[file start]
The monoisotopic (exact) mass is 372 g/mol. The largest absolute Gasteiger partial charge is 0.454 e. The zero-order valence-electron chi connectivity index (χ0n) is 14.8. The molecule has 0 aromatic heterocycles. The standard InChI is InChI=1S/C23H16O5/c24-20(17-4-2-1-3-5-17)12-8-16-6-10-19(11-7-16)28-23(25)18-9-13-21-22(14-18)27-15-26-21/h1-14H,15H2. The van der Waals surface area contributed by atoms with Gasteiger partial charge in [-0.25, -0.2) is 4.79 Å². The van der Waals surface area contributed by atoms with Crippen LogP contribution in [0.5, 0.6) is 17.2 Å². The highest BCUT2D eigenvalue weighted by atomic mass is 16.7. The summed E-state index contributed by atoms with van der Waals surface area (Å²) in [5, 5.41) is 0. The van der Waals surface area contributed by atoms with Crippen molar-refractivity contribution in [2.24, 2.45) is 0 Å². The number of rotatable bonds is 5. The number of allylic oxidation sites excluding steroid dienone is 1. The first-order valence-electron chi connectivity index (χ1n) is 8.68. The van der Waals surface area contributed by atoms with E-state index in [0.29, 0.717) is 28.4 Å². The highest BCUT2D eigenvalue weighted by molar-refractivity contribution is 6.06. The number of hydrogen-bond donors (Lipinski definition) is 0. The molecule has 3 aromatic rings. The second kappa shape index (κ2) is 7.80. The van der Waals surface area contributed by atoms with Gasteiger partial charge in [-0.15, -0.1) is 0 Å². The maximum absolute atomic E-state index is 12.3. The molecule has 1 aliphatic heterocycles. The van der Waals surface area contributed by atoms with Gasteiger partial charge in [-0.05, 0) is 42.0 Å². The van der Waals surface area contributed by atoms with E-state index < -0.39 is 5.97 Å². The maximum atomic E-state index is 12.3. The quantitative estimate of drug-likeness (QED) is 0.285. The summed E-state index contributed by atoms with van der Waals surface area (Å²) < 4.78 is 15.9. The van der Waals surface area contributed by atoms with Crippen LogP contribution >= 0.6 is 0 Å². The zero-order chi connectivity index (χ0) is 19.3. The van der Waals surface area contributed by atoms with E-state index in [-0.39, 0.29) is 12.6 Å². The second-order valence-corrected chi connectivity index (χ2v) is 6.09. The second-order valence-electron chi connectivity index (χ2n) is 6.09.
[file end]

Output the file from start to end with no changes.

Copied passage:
The monoisotopic (exact) mass is 372 g/mol. The largest absolute Gasteiger partial charge is 0.454 e. The zero-order valence-electron chi connectivity index (χ0n) is 14.8. The molecule has 0 aromatic heterocycles. The standard InChI is InChI=1S/C23H16O5/c24-20(17-4-2-1-3-5-17)12-8-16-6-10-19(11-7-16)28-23(25)18-9-13-21-22(14-18)27-15-26-21/h1-14H,15H2. The van der Waals surface area contributed by atoms with Gasteiger partial charge in [-0.25, -0.2) is 4.79 Å². The van der Waals surface area contributed by atoms with Crippen LogP contribution in [0.5, 0.6) is 17.2 Å². The highest BCUT2D eigenvalue weighted by atomic mass is 16.7. The summed E-state index contributed by atoms with van der Waals surface area (Å²) in [5, 5.41) is 0. The van der Waals surface area contributed by atoms with Crippen molar-refractivity contribution in [2.24, 2.45) is 0 Å². The number of rotatable bonds is 5. The number of allylic oxidation sites excluding steroid dienone is 1. The first-order valence-electron chi connectivity index (χ1n) is 8.68. The van der Waals surface area contributed by atoms with E-state index in [0.29, 0.717) is 28.4 Å². The highest BCUT2D eigenvalue weighted by molar-refractivity contribution is 6.06. The number of hydrogen-bond donors (Lipinski definition) is 0. The molecule has 3 aromatic rings. The second kappa shape index (κ2) is 7.80. The van der Waals surface area contributed by atoms with Gasteiger partial charge in [-0.15, -0.1) is 0 Å². The maximum absolute atomic E-state index is 12.3. The molecule has 1 aliphatic heterocycles. The van der Waals surface area contributed by atoms with Gasteiger partial charge in [-0.05, 0) is 42.0 Å². The van der Waals surface area contributed by atoms with E-state index < -0.39 is 5.97 Å². The maximum atomic E-state index is 12.3. The quantitative estimate of drug-likeness (QED) is 0.285. The summed E-state index contributed by atoms with van der Waals surface area (Å²) < 4.78 is 15.9. The van der Waals surface area contributed by atoms with Crippen LogP contribution >= 0.6 is 0 Å². The zero-order chi connectivity index (χ0) is 19.3. The van der Waals surface area contributed by atoms with E-state index in [-0.39, 0.29) is 12.6 Å². The second-order valence-corrected chi connectivity index (χ2v) is 6.09. The second-order valence-electron chi connectivity index (χ2n) is 6.09.